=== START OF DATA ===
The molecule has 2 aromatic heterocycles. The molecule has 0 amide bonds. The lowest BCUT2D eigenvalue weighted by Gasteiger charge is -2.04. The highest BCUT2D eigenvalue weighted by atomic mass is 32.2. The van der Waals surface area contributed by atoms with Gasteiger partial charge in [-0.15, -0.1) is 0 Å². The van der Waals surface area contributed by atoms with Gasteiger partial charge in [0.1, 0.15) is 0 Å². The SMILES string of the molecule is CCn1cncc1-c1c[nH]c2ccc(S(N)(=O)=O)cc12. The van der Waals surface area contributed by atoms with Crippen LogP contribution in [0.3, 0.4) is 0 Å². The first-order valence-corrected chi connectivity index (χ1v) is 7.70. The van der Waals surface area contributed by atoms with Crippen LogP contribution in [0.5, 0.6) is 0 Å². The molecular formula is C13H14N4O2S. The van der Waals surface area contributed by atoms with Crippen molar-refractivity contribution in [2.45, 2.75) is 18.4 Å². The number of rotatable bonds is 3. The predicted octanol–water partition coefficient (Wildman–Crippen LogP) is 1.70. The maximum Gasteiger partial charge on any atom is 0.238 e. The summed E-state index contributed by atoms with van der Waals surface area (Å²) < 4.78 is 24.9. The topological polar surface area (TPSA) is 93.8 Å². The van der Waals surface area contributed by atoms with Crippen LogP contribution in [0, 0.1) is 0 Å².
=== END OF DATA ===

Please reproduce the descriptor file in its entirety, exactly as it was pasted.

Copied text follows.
The molecule has 2 aromatic heterocycles. The molecule has 0 amide bonds. The lowest BCUT2D eigenvalue weighted by Gasteiger charge is -2.04. The highest BCUT2D eigenvalue weighted by atomic mass is 32.2. The van der Waals surface area contributed by atoms with Gasteiger partial charge in [-0.15, -0.1) is 0 Å². The van der Waals surface area contributed by atoms with Gasteiger partial charge in [0.1, 0.15) is 0 Å². The SMILES string of the molecule is CCn1cncc1-c1c[nH]c2ccc(S(N)(=O)=O)cc12. The van der Waals surface area contributed by atoms with Crippen LogP contribution in [0.3, 0.4) is 0 Å². The first-order valence-corrected chi connectivity index (χ1v) is 7.70. The van der Waals surface area contributed by atoms with Crippen LogP contribution in [0.5, 0.6) is 0 Å². The molecular formula is C13H14N4O2S. The van der Waals surface area contributed by atoms with Crippen molar-refractivity contribution in [2.45, 2.75) is 18.4 Å². The number of rotatable bonds is 3. The predicted octanol–water partition coefficient (Wildman–Crippen LogP) is 1.70. The maximum Gasteiger partial charge on any atom is 0.238 e. The summed E-state index contributed by atoms with van der Waals surface area (Å²) < 4.78 is 24.9. The topological polar surface area (TPSA) is 93.8 Å². The van der Waals surface area contributed by atoms with Crippen LogP contribution in [0, 0.1) is 0 Å².